Sam: It’s hard to say – we’re not the prominent people on the local scene, given our superannuated state. The Lied To’s, Susan Levine and Doug Kwartler, are awfully good right now.

Noise:  Do you do something besides music to supplement your income?

Sam: Hahahahahaha. Ha. I’ve been able to keep my losses down to the low hundreds of dollars for several years now. My actual job is what finances my music habit. I’m not ashamed of it, but I never talk about it to my music colleagues – I’m sure most of them haven’t the faintest idea what I do for a living.

Noise: Ahh, I see… you like to keep your non-musical life very separate from your musical life. Would this be the same case with your photographer on The Great Outdoors? The one you refer to as “She Who Must Be Taunted.” And is she also a Noble Prize Physicist winner?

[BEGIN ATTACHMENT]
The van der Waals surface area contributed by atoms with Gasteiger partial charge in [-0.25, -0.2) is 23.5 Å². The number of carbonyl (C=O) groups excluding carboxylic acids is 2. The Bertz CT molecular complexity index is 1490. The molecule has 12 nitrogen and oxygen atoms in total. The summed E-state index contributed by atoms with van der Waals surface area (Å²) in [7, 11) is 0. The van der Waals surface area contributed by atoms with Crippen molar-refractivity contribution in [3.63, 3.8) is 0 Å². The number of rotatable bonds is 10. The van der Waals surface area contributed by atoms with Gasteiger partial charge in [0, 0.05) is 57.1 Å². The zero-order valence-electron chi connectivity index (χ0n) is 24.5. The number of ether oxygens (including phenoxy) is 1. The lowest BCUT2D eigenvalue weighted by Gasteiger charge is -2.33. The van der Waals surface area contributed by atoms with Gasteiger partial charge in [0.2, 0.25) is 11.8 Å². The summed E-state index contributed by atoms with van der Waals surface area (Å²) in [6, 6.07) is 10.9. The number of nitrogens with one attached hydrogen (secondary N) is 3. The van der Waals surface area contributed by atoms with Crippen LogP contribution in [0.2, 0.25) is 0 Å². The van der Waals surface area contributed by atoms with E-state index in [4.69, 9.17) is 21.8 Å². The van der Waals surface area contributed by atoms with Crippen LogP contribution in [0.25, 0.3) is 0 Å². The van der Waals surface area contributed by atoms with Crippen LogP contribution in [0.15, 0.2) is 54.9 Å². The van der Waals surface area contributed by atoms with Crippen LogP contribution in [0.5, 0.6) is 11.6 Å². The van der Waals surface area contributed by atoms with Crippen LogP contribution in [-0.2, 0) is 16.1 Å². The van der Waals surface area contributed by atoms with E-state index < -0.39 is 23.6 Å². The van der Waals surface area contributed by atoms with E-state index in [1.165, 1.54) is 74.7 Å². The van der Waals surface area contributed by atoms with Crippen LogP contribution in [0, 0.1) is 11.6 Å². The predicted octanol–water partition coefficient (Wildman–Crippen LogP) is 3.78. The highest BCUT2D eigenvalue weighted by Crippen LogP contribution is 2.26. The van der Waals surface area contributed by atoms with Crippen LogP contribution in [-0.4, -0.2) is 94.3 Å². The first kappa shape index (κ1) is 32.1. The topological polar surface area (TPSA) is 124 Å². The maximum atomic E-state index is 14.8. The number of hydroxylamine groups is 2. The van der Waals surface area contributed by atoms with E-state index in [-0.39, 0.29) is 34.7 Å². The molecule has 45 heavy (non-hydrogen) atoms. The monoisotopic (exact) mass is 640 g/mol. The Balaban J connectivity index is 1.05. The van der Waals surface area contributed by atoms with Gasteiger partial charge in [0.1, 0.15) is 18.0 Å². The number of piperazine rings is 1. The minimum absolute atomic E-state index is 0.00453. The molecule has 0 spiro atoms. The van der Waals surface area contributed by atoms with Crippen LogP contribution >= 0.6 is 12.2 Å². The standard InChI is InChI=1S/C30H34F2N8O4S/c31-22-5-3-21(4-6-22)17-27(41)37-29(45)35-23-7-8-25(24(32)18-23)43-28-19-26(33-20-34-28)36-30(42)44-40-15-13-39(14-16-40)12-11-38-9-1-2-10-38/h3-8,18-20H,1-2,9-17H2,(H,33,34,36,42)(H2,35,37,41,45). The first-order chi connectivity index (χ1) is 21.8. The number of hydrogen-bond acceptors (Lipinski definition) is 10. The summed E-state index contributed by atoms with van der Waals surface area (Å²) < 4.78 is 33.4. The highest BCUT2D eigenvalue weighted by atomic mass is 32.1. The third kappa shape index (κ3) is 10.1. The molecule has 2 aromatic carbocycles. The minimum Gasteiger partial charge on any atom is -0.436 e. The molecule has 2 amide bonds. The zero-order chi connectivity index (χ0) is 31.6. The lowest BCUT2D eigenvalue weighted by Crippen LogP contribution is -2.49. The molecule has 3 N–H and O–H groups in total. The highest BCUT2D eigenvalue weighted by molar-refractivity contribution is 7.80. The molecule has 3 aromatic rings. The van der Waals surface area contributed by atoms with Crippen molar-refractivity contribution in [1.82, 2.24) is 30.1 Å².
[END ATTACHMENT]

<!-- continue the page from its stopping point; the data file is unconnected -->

Sam: If you mean does anyone know my lovely spouse’s true identity, the answer is some, but it’s more fun to use her code name. She has never won the Nobel Prize, but she certainly inspired the reference. She has demanded that, if she ever wins an award, I have to wear a tuxedo.

Noise: I’m sure she is worth it. But imagining you in a tux is quite a stretch. Getting back to the music… Where have you performed lately? And do you play with a band sometimes? If so, who are they?

Sam: My last gig was a CD release house concert hosted by my pal Rob Mattson, who runs a house concert series where I’ve played before.